Recent FMA Blog Posts
This is a feed of featured blog posts from FMA users. Blog on, bloggers!
JoeMc on 05/27/2009 at 02:03PM
Pioneers sometimes come in unexpected and unwanted forms. Take the case of Polk Miller. Who would have thought that the son of a slave owner, who himself firmly believed in the institution of slavery, would spend his life popularizing black music as a member of the first integrated group in American music?
Born in Virginia in 1844, Polk Miller grew up on a plantation run by slave labor. As a boy, he was fascinated by the music of his father's slaves and learned to play banjo from them. Soon after, however, in a pattern that would reoccur throughout his life, he spent several years fighting to defend slavery as a member of the Confederate army. Miller was indeed well-suited to a grey uniform.
After the war ended, Miller returned to civilian life and became a druggist. A remedy that he concocted to nurse his ailing dog Sergeant turned into a successful business, and Miller became one of Richmond's most prominent businessmen. (His pet care brand, Sergeant's, is still around, by the way.) All this time, though, Miller would break out his banjo and entertain his friends with old spirituals from the plantation.
Finally, in 1892, Miller handed his business over to his son and became a full-time entertainer. Ever mindful of the sounds of the singing he'd heard as a boy, he hired a black quartet to accompany him in his reproductions of spirituals and folk songs he loved. This fivesome soon began to tour the country, playing and singing at everything from big city socials to monument raisings in country towns. Mark Twain caught them at Madison Square Garden after the turn of the century and remarked that "Polk Miller and his wonderful four is about the only thing the country can furnish that is originally and utterly American."
tommy on 05/27/2009 at 09:50AM
Little things keep me happy. Like when my mp3 player randomly picks absolutely perfect shuffle mixes when I am driving for hours. I mean a great mix really takes your mind off of how friggin' terrible driving I-95 for 600 miles on Memorial Day weekend can be. Luckily, I had loaded up my player with tons of free FMA goodies prior to departure.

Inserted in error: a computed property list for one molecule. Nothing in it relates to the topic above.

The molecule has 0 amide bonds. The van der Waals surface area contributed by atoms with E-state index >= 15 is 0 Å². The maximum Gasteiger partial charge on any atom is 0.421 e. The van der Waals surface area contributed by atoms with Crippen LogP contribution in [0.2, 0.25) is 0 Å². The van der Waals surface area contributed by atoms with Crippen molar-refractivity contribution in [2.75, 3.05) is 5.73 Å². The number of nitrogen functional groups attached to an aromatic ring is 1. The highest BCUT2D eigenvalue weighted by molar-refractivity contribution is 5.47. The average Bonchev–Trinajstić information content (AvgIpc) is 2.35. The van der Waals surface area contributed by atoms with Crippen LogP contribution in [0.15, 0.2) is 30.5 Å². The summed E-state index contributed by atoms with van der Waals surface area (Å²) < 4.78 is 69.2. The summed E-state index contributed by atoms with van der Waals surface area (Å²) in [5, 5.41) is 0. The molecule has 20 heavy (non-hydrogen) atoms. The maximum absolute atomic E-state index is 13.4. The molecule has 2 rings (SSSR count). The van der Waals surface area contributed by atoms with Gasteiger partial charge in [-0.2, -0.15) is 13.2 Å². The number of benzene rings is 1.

I found myself constantly checking the iPod ticker to see what the hell I was listening to, and the Clinical Archives jazz compilations were popping up all the time. Song of the weekend? Damo Suzuki & Now - Metro Girl. Just something about that incessant krautrock motorik, Damo's incoherent, Cookie Monster-growling-mouth-diarrhea, and the hum of my tires. Intrigued? Have a listen below.
Clinical Archives is a netlabel "for eclectic and illogical music" that really takes the "archive" descriptor in its title seriously. Click on any song in the Clincal Jazz compilations and you're given artist bios, recording dates and settings, pictures, and literally anything else that can be said about a single recording. Fascinating info, fascinating music.
zlayton on 05/25/2009 at 04:24PM
Alex Waterman, cellist, has been a major supporter of ISSUE Project Room, playing some unbelievable music at our benefit at Santos Party House back in November, this past month at ISSUE Founder, Suzanne Fiol's birthday, and just in general being an amazing guy. Here's an mp3 of Alex playing back in February. Enjoy
herr_professor on 05/25/2009 at 03:38PM
With almost no commerical label support, aside from one-offs or cross-overs, the chip music community has to be creative in its use of self promotion. The great majority of chip music releases tend to be self released (think cd-rs at gigs or personal webspaces) or released on netlabels. The typical chip music netlabel is somewhere between play acting like a traditional label (Catalog numbers! Press Releases!) and curating like a highly specified blog (like the FMA you are reading right now).
It can be rare when a constantly good label hooks up with a consistently excellent artist. So when young label Dwd Records announced the Release of Goto80's Updown, it was an announcement to the chip music community that this label wouldn't be another chip upload site and that they would deliver only quality releases. To this day, Updown is one of my very favorites.
pushbinlou on 05/25/2009 at 02:32PM
I wanted to highlight some more nice ambient sounds to listen to on your ipod on a beautiful late spring day like the one I'm having here in the great midwest. Sawako is a sound artist from Japan who makes some of the most beautiful soundscapes around. Sawako has toured all over the world and her live performances also include some really stunning visuals to accompany her sounds.
The piece featured here was recorded on Bethany Ryker's show on WFMU in March 2009. Children's voices, birds chirping, bells and soft tones all give you a feeling of a lazy spring day. Beautiful and moving stuff.
jason on 05/25/2009 at 11:01AM
Roger McGuinn pioneered folk-rock (not to mention psych-rock and jangle pop) as the 12-string-weilding backbone of The Byrds. He's also a folk archivist, and a web pioneer.